Should you be investing in cryptocurrency vs stocks? Well, they are both great investments, but for very different reasons.
Cryptocurrencies are the best investment for you if you’re willing to take the risk, and put in the effort. If not, you should invest in stocks, as stock generally are easier and safer to invest in. Another factor is the time frame you’re working with.
In other words, which one is right for you depends on the risk you’re willing to take, and how much effort you’re willing to put into it.
Stocks are slow-moving, reliable money machines that decade after decade just keeps on trucking upwards.
Cryptocurrency on the other hand is a fast moving, unpredictable double-edged sword that either makes you rich, or bankrupts you within a few years.
Everyone with stock-experience who gives cryptocurrencies a go quickly experiences the difference between crypto and stocks:
In stocks, one is lucky to receive a 10% gain in 12 months. With cryptocurrencies, 10% swings are just another Tuesday!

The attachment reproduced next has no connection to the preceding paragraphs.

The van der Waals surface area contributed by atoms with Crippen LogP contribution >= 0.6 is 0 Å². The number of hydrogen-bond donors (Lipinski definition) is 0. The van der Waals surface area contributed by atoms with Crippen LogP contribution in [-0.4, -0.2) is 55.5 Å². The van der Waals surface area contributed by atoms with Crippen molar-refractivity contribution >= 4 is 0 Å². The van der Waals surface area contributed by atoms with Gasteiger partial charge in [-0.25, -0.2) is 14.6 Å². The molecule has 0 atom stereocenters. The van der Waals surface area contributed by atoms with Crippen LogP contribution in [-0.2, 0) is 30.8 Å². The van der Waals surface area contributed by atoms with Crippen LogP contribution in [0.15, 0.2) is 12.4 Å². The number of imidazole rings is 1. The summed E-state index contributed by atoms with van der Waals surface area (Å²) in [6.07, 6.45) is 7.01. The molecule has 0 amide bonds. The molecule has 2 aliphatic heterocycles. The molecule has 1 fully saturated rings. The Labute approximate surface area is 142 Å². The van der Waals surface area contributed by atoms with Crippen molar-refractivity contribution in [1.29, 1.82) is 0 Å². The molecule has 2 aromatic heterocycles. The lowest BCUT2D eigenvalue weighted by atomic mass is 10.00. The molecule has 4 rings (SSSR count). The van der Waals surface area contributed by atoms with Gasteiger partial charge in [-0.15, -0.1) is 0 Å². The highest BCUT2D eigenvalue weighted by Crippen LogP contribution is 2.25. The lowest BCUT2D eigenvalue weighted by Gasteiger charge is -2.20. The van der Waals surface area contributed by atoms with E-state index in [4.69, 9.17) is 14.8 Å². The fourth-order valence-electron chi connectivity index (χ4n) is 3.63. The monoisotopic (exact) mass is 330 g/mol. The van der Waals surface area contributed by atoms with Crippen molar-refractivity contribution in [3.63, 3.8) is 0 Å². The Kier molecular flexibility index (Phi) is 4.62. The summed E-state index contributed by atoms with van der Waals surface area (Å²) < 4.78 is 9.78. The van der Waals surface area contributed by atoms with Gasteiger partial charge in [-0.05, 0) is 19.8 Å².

Is Cryptocurrency or Stocks Right for You?
Should you be investing in the time-tested stock market, or the high risk high reward cryptocurrency market? The right pick depends on two variables:
To answer the question of what’s the best investment, cryptocurrency or stocks, we have to do three things first:
Defining your investment goals, defining your risk tolerance and looking at practical examples.
Investing in Cryptocurrencies vs Stocks Depends on Your Goals:
Your goals are the most important factor in this equation. It dictates the appropriate steps to take.
You need to clearly state what your investment goals are BEFORE you start investing. Do you want to afford a new car, or a new home? Do you want to afford college for your kids? Do you want to be financially free?